Turkish Football Federation Fined For Firing Referee Because He Was Gay

After coming out, Halil İbrahim Dinçdağ was fired and threatened with violence.

The Turkish football federation (TFF) has been ordered to pay compensation to a referee after it revoked his licence on the grounds he was gay.

On Tuesday, a judge in Istanbul ruled the TFF had to pay 23,000 Turkish lira (about $7,900) to Halil İbrahim Dinçdağ, which is less than the 110,000 lira ($37,812) his lawyers had demanded.

halil ibrahim dincdag getty

The case had become a lightning rod for LGBT rights in the country, which, while more progressive than other Muslim countries, still grapples with homophobia.

The TFF claimed that because the Turkish military bans homosexual soldiers, Dinçdağ was similarly “unfit” as a referee. (Military service is compulsory for all men over the age of 20 in Turkey, and referees must complete their service before taking the job.)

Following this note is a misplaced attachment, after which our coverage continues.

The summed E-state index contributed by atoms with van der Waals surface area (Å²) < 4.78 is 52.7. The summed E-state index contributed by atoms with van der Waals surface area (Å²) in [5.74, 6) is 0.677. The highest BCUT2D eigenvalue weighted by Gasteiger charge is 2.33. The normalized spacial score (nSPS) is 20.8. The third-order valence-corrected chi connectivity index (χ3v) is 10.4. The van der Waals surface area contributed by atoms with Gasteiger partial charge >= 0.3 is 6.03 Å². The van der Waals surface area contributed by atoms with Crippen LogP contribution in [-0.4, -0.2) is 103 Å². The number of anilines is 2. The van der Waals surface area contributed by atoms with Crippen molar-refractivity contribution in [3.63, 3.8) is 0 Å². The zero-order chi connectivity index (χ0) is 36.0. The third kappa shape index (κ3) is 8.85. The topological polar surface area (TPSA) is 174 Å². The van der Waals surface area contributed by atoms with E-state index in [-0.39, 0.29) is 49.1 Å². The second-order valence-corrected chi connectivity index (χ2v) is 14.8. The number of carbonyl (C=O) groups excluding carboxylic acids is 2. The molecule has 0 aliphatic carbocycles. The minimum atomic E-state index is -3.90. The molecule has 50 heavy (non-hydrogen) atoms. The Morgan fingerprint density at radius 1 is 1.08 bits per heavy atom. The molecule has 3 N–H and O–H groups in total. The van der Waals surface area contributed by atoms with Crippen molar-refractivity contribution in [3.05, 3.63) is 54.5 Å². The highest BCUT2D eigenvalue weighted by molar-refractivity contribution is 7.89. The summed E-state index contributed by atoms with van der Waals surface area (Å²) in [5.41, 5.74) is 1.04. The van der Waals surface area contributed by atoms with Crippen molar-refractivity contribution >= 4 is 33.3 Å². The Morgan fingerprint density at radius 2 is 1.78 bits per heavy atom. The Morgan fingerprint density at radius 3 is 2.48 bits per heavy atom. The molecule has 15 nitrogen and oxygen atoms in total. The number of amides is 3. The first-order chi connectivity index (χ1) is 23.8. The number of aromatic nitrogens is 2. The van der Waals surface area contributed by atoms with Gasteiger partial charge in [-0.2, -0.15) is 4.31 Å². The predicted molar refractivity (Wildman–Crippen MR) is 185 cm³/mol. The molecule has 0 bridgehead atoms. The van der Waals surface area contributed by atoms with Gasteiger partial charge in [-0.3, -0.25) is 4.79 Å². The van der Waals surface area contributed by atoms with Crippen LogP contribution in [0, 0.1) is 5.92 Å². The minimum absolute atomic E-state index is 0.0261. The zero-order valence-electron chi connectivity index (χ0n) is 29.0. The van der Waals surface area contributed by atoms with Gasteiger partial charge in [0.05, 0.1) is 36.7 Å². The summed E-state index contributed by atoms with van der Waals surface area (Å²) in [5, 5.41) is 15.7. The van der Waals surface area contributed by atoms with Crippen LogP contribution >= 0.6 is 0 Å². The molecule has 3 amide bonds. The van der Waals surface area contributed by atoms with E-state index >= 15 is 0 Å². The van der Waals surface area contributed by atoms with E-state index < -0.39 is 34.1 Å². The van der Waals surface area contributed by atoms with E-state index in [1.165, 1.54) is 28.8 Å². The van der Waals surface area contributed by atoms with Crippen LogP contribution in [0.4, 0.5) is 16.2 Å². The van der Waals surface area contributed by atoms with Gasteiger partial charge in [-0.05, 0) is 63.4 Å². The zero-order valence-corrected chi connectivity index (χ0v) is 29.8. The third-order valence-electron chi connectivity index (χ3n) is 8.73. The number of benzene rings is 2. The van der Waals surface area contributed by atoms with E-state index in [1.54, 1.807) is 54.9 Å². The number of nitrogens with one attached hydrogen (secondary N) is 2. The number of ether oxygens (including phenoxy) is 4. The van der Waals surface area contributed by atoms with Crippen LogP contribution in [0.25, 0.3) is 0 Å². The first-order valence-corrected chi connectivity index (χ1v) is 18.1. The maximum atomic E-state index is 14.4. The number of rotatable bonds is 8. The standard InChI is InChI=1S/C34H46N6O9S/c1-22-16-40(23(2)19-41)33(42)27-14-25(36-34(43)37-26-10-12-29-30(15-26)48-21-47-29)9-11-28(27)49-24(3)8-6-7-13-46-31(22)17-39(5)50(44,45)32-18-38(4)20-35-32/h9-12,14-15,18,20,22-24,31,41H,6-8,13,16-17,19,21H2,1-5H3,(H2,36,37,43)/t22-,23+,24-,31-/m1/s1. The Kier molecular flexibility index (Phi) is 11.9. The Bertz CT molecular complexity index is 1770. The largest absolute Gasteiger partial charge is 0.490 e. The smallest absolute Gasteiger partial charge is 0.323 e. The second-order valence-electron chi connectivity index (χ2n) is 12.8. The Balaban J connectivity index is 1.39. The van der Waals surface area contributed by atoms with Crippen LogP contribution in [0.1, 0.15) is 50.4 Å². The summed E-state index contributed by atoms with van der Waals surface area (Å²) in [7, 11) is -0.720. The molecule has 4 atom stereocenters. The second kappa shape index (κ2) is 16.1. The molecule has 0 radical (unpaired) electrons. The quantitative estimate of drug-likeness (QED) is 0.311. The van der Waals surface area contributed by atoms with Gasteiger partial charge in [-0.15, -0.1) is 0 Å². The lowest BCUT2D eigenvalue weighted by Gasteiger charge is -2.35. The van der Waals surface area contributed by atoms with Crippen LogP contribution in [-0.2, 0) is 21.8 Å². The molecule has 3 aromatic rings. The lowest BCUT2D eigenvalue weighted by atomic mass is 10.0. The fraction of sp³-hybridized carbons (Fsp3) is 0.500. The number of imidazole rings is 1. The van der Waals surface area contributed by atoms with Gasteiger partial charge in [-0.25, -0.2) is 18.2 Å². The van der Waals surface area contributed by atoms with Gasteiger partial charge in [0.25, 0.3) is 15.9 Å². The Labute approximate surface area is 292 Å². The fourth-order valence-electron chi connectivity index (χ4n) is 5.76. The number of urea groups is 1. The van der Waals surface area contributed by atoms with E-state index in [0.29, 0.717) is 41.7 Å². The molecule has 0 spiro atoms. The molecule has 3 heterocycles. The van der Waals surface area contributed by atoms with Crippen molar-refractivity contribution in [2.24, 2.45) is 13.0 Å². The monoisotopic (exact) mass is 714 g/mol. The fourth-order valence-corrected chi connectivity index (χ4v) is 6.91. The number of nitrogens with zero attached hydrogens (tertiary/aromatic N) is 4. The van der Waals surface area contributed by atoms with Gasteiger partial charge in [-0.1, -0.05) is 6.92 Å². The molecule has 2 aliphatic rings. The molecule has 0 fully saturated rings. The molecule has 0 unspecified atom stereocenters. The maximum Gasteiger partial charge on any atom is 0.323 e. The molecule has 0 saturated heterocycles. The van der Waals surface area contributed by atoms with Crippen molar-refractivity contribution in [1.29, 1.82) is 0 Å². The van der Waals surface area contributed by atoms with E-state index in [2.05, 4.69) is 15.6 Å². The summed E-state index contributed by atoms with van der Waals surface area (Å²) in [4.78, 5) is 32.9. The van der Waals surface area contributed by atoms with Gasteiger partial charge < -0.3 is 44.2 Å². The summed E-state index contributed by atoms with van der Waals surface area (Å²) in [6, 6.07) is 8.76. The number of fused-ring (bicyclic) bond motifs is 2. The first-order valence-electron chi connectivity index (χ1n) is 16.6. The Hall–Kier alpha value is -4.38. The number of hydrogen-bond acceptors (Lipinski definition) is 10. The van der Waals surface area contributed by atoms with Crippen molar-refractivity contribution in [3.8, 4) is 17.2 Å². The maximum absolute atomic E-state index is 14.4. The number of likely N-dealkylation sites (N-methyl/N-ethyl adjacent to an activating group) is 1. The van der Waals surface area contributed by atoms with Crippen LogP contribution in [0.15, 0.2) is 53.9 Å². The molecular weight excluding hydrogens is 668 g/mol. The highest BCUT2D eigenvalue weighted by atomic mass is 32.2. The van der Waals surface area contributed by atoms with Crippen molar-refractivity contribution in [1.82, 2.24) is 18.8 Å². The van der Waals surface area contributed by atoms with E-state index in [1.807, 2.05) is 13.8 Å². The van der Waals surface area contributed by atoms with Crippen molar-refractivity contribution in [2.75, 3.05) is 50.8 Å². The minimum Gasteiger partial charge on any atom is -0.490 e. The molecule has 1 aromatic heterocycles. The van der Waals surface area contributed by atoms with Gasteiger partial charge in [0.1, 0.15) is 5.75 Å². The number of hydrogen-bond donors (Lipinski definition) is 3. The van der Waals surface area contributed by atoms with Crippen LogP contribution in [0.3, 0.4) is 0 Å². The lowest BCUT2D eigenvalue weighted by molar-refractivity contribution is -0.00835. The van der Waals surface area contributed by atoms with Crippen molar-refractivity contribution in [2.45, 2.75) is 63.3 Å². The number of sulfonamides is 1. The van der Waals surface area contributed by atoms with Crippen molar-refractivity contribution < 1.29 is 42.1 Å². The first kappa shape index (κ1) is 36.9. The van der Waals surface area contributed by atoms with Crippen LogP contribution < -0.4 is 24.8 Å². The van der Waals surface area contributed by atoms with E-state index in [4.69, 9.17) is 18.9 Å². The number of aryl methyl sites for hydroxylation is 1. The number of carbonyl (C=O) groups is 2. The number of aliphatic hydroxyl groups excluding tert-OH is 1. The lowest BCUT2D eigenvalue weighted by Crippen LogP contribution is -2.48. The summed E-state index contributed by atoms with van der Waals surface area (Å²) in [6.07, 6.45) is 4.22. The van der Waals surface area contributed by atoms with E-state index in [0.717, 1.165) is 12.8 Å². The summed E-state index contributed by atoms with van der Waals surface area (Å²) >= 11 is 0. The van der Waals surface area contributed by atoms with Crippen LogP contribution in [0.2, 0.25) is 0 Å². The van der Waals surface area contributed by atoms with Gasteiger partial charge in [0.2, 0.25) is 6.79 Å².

ISTANBUL, TURKEY - DECEMBER 20: Lukas Podolski of Galatasaray celebrates scoring during the Turkish Spor Toto Super Lig match between Galatasaray and Akhisar Belediyespor at the Turk Telekom Arena in Istanbul, Turkey on December 20, 2015. (Photo by Berk Ozkan/Anadolu Agency/Getty Images)

Dinçdağ, 38, had been a referee in northeastern Turkey for 13 years until 2009, when he came out and had his license revoked. After he filed an appeal, articles outing him appeared in the local press and Dinçdağ also lost his position at a local radio station.

He has since moved to Istanbul to get away from publicity and harassment.

“Winning this case means a lot to me,” he told the BBC. “I hope this ruling will be a model for similar cases.”

Dan Avery is a writer-editor who focuses on culture, breaking news and LGBT rights. His work has appeared in Newsweek, The New York Times, Time Out New York, The Advocate and elsewhere.